Debt deal: $32.4B per page

Senate Majority Leader Harry Reid, Nevada Democrat, heads to a meeting on Aug. 1, 2011, in Washington with Democratic lawmakers to discuss the debt plan. (Drew Angerer/The Washington Times)Senate Majority Leader Harry Reid, Nevada Democrat, heads to a meeting on Aug. 1, 2011, in Washington with Democratic lawmakers to discuss the debt plan. (Drew Angerer/The Washington Times)The debt framework President Obama and congressional leaders reached Sunday night runs 74 pages long, and could authorize as much as $2.4 trillion in new debt — or $32.4 billion per page.

That debt increase will get the country through the 2012 election, both sides said, but it does not bring to an end the sea of red ink that will continue to wash over the federal government for the foreseeable future.

In the near term, the bill sets budget numbers for 2012 that would require a real cut of $7 billion in discretionary spending from 2011 levels, though that’s $25 billion less than projected spending would have been had it kept pace with inflation.

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Over the long term, the deal could lead to as much as $2.4 trillion in lower-than-projected spending over the next decade, which also works out to about $32.4 billion per page in lower spending — if all of the conditions are met. But during those 10 years, that still means the country could pile up another $10.4 trillion in new debt, which would leave the government well more than $20 trillion in debt by the end of the decade.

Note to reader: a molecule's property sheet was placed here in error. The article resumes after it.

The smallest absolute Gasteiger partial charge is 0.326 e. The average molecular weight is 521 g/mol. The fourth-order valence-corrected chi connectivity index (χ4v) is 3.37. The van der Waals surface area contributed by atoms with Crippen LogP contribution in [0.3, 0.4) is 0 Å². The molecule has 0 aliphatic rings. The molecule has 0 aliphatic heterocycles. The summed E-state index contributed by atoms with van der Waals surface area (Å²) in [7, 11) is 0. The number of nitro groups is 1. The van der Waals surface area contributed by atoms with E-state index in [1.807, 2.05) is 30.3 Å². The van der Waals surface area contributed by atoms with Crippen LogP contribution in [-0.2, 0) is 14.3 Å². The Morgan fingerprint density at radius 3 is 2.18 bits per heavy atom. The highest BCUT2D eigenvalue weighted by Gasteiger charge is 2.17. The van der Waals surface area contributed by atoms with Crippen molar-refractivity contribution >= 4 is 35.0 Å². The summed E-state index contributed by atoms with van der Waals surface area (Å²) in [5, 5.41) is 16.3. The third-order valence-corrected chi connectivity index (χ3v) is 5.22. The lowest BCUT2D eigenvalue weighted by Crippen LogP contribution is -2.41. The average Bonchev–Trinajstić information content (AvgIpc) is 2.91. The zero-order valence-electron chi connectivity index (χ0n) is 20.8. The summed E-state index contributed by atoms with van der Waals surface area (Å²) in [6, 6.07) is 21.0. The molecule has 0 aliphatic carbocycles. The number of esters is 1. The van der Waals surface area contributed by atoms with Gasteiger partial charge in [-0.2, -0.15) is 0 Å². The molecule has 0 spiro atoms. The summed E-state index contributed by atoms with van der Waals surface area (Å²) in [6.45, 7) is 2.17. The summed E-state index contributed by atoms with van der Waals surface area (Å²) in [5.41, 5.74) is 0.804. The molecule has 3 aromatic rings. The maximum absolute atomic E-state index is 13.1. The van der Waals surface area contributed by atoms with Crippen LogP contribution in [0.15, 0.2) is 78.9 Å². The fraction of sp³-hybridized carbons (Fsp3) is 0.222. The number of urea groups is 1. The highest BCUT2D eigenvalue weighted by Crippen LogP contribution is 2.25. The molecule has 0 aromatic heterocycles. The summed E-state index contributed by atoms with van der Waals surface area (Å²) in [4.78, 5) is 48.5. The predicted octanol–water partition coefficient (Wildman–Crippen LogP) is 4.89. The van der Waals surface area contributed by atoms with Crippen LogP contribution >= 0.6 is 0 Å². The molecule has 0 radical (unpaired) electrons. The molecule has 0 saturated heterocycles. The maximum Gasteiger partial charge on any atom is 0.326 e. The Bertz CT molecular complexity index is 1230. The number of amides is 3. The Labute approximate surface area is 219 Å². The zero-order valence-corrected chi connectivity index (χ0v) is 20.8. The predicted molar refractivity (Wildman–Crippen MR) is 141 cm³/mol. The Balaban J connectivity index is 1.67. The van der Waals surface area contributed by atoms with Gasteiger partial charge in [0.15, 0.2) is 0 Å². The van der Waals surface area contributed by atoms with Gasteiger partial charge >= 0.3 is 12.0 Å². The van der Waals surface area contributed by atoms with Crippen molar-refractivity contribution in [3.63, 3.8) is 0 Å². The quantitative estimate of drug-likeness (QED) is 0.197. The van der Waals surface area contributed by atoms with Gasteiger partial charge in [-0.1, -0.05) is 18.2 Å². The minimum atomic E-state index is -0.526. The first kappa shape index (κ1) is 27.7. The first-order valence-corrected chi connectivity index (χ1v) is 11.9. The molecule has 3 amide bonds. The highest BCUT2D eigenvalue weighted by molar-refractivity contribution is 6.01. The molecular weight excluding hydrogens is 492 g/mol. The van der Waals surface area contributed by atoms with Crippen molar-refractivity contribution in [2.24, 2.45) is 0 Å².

The deal immediately imposes caps on discretionary spending for the next decade, including a total of $1.043 trillion in fiscal year 2012, which begins Oct. 1, rising to $1.047 trillion in 2013 and all the way to $1.234 trillion by 2021.

Discretionary spending encompasses defense and most domestic spending outside of Social Security, Medicare, Medicaid and other programs like agriculture payments that are automatically determined by formula.

Over 10 years, the bill would mean $741 billion in lower discretionary spending than currently projected, according to the Congressional Budget Office. That works out to about a 6 percent cut, meaning $11.26 trillion in discretionary spending would still be allowed.

Read more @ Washington Times

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